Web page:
Why not take them to the grocery store with you for the fun of it? Really! I realize that this sounds like a nightmare to most parents, but with a few simple tips for your kids, it doesn’t have to be. I seem to be a broken record of the constant phrase “you can look but leave it there,” whenever we go anywhere, but it really works.

I want them to walk around because then they get worn out from walking. I want them to look at everything because the whole point is for them to have fun and enjoy themselves. Them sitting in the basket only gives me exercise, and staying quiet and not touching anything makes it boring for them. Then neither of us gets what we want out of the deal.

To make it both a fun and a productive trip, I have them walk next to the basket and make sure only to look at everything, but not actually pick anything up unless it’s on the list. To make it fair, we even switch off who gets to get the next item from the list off the shelf. As we go down the first aisle, she’ll get to grab the first item, then on the next aisle, it’s his turn.

Half the fun is them getting to search frantically down the aisle for the item on the list and then to run to put it into the basket. It becomes fun for all of us rather than just a simple chore that has to be done.

Enjoy the Outdoors

Don’t forget old faithful. The park down the street or even a playground at the community park will both work for this purpose. Not only do the kids get some time to wear themselves out and all you have to do is sit there in the shade and read your favorite book while sipping sweet tea, but they get to socialize with other kids, have tons of fun, burn through a good hour or two for you, and develop an appetite for just about anything you’re going to put on the table for dinner.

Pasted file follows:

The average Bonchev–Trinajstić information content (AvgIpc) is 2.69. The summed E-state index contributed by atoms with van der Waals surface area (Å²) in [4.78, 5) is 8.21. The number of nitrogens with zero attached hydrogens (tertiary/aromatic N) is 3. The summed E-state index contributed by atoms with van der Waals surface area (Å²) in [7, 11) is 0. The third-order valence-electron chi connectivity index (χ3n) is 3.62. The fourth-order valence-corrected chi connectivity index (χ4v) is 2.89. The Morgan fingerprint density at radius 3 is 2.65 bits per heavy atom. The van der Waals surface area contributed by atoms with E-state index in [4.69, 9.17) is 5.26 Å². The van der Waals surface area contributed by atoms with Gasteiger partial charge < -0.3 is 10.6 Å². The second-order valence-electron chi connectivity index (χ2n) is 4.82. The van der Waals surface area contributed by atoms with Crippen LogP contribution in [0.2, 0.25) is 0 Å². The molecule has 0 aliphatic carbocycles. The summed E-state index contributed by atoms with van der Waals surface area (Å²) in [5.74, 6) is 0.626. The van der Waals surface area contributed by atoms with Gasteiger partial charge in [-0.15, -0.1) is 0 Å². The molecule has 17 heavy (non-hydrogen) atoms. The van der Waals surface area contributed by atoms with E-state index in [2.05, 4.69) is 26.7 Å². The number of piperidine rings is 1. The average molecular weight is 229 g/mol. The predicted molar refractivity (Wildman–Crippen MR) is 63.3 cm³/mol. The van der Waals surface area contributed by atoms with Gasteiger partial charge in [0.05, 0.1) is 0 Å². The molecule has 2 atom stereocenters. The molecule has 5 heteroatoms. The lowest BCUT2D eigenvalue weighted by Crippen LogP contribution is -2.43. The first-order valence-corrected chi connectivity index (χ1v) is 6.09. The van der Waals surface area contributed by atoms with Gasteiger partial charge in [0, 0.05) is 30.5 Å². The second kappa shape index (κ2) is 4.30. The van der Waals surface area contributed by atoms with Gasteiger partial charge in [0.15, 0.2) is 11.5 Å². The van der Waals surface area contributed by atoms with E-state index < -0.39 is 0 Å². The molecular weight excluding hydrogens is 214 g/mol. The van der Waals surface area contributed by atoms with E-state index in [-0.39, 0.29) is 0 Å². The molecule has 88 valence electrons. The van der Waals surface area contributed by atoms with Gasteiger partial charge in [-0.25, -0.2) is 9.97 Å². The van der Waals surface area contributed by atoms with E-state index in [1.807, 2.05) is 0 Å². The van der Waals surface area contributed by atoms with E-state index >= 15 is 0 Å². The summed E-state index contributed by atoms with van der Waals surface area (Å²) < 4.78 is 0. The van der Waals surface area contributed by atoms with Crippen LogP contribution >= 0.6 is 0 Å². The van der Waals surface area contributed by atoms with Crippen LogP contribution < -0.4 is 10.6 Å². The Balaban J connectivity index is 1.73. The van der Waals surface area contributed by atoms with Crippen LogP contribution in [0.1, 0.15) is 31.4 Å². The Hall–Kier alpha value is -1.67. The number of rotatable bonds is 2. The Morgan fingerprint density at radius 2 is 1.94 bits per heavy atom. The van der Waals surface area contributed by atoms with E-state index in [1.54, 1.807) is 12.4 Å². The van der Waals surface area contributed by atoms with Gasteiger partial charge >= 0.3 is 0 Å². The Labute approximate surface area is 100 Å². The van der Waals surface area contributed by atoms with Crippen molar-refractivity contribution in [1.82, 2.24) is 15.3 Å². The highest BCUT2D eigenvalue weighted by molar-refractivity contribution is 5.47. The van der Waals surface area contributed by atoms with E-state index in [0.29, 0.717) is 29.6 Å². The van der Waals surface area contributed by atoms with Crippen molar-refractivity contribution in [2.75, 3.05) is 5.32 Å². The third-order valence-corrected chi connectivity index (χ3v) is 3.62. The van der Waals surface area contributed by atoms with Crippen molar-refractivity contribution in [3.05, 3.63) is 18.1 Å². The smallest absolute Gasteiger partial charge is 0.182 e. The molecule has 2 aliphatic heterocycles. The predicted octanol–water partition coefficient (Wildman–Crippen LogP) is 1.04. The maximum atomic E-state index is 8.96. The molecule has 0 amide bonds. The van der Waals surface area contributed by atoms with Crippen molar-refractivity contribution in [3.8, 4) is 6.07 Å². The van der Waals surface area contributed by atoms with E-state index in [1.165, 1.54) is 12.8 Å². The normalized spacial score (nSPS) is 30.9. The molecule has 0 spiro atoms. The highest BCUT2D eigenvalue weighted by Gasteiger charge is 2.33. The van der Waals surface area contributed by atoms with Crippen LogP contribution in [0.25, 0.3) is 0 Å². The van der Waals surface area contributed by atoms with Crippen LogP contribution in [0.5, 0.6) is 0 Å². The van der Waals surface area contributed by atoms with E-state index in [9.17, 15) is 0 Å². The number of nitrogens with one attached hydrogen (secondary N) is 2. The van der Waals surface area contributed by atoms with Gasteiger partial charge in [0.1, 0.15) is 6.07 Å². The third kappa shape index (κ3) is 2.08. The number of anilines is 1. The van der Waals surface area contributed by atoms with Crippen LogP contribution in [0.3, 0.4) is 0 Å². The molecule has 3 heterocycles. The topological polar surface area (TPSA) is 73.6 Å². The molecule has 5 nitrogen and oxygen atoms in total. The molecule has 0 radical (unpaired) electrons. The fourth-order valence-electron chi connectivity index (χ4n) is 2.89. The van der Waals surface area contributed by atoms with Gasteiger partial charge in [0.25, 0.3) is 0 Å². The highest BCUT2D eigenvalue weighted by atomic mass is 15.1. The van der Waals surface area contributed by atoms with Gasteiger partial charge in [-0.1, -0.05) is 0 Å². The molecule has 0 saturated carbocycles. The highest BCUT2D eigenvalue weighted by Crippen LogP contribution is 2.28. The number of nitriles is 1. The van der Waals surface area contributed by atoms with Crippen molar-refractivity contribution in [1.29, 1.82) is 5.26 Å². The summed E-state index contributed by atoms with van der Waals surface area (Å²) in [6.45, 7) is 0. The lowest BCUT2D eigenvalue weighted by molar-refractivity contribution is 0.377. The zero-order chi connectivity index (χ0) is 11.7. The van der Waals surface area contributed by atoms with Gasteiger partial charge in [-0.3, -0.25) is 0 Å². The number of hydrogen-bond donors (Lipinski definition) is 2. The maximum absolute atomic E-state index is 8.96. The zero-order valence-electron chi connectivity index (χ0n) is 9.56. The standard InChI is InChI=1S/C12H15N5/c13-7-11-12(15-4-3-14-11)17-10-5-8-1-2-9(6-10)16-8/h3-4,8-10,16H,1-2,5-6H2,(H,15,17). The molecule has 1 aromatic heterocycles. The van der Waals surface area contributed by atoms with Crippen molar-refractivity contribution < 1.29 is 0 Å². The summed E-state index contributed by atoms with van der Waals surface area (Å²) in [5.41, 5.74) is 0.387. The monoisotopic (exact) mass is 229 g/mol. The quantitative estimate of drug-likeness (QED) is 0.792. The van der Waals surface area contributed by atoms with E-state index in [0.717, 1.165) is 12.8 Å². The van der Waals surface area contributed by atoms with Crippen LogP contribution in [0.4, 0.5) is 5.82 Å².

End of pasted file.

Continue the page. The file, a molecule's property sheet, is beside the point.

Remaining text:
If you would like a little exercise yourself, consider going to a national park, or take advantage of the trails in your neighborhood. I would definitely suggest bringing a stroller just in case someone gets tired, and lots of water, which the kids will normally be willing to carry in a small backpack.

I would make it more fun than just a simple stroll by having them identify different bugs they see, different types of leaves, maybe they can even look for all the different flowers and birds they can find.

When they’re toddlers, they love this kind of stuff and it will keep them entertained for at least an hour or two. If you take a camera, you can document each of the things you find on your different walks.

A walk can be a great way to bond with your children for free.
A walk can be a great way to bond with your children for free. | Source

What’s amazing about all of these options is that they were all just across the street from the house, so we could have all the fun we wanted and not spend even a little bit of money, except of course for the construction paper and balloons we bought. When it was time for lunch, we just ran back home for sandwiches and grapes. And they had tons of supplies for crafts for the rest of the afternoon!

The park, a walk, or even a trip to the playground for an hour or two can fit in right before dinner or right afterward before bath time and sleepy time. And there’s your day away from the house!

Obviously with all of these options you have to keep your kids fairly close so that you still have them when it’s time to go home. You want to enjoy yourself and want them to enjoy theirs as well, so that means no breaking things, screaming, crying, or making a general nuisance out of themselves, so set rules ahead of time to get all of these things:

  • Stay where you can see me.
  • You can look but leave it there.
  • You either have to hold my hand or your brother’s/sister’s.

These seem to work to solve all of these problems. If a tantrum starts, the rule is simply that they stop or you leave the store. This sucks for both of you, but next time, or even the next store, this will likely change when they see the results. However, if you’ve already established good discipline habits at home, many of these problems won’t be an issue for you.

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    © 2013 Victoria Van Ness